Why are Hedge Funds Piling into SPACs?

Hedge funds are seeking risk-free returns

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May 21, 2021
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As I have been going through hedge fund 13F reports over the past few days, I've noticed one clear trend. Most big-name firms have built up extensive holdings of Special Purpose Acquisition Companies (SPAC) in 2021.

Seth Klarman (Trades, Portfolio)'s Baupost is a great example. According to the hedge fund's 13F for the three months ended March 2021, Baupost owned the following SPACs:

The hedge fund also owned warrants in many of the companies listed above. None of the positions were massive. I would estimate that all of Baupost's SPAC holdings account for less than 1% of total assets under management.

So, when compared to the largest equity position in Baupost's portfolio, Intel (INTC), which accounted for around 5% of assets at the end of March, it's clear that Klarman is keeping his options open with these positions.

Klarman isn't the only manager buying SPACs in volume.

David Tepper (Trades, Portfolio)'s Appaloosa Management, Lee Ainslie (Trades, Portfolio)'s Maverick Capital, Daniel Loeb (Trades, Portfolio)'s Third Point, David Einhorn (Trades, Portfolio)'s Greenlight Capital and Chase Coleman (Trades, Portfolio)'s Tiger Global Management all bought shares in Altimeter Growth Corp. 2 during the first quarter. That's just one of the companies these managers were buying.

This brings the question: why are all these big-name firms suddenly so interested in an asset class that has historically been unreliable at best?

Risk-free profit

The short answer is that these firms have been acquiring SPACs because they can provide an opportunity to generate almost risk-free (for them) profit with little to no downside.

SPACs are relatively unique investment vehicles. They are blank shell companies with no operations of their own, which intend to make an acquisition using shareholder funds. When they go public, units are issued at a price usually set at $10. These units sold to the public also typically offer a fraction of a warrant, which gives investors the opportunity to purchase a whole share of common stock at a discounted value.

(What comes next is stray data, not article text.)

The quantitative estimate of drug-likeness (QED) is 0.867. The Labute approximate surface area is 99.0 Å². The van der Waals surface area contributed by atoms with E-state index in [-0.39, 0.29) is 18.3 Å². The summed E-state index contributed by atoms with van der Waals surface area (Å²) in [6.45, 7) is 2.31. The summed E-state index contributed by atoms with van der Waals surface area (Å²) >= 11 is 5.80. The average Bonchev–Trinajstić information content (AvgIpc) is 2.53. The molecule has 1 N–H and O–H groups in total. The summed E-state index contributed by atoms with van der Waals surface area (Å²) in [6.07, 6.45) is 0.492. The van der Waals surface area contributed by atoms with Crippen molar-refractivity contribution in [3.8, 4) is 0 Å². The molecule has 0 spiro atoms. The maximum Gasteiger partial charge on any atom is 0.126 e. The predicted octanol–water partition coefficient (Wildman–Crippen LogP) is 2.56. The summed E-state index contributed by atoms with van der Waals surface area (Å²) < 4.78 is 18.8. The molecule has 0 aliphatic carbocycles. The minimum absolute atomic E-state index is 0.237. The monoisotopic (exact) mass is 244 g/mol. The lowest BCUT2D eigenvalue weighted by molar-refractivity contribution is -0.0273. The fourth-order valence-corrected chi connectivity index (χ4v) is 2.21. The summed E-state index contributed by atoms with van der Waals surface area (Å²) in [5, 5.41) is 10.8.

When a SPAC has raised its money, the cash is then deposited in a trust account invested in Treasuries until such time as the company can find an attractive acquisition.

If the company does not find an acquisition within a set time frame, it has to return the money held in the trust to investors. Other trigger events may also trigger the return of capital.

In this sense, SPACs are a lot like zero-coupon bonds. If a firm is able to acquire SPAC units at a discount to the offer price, it could earn a risk-free return if there's no merger. And if there is a merger, the potential for reward is significantly higher.

Higher returns

Saba Capital compiled a list of attractive SPAC acquisitions towards the end of 2020.

The portfolio of 20 different companies it highlighted offered a yield to maturity of 2.3% based on a below trust acquisition price. The yield to maturity was based on the timeframe available to the trust to find a potential acquisition as displayed in its offering documents. That assumed the SPAC never merged with another company and returned its cash to investors.

At the end of 2020, the yield on the 10-year Treasury was around 0.92%. This goes some way to explaining why hedge funds have been piling into SPACs. These companies offered a risk-free return of 2.3% at the end of 2020, compared to 0.92% for the the benchmark 10-year.

What's more, the U.S. government security does not offer the potential of further upside in the event of an acquisition. From this perspective, SPACs are the perfect investments for hedge funds seeking reduced risk and high returns.

Disclosure: The author owns no share mentioned.

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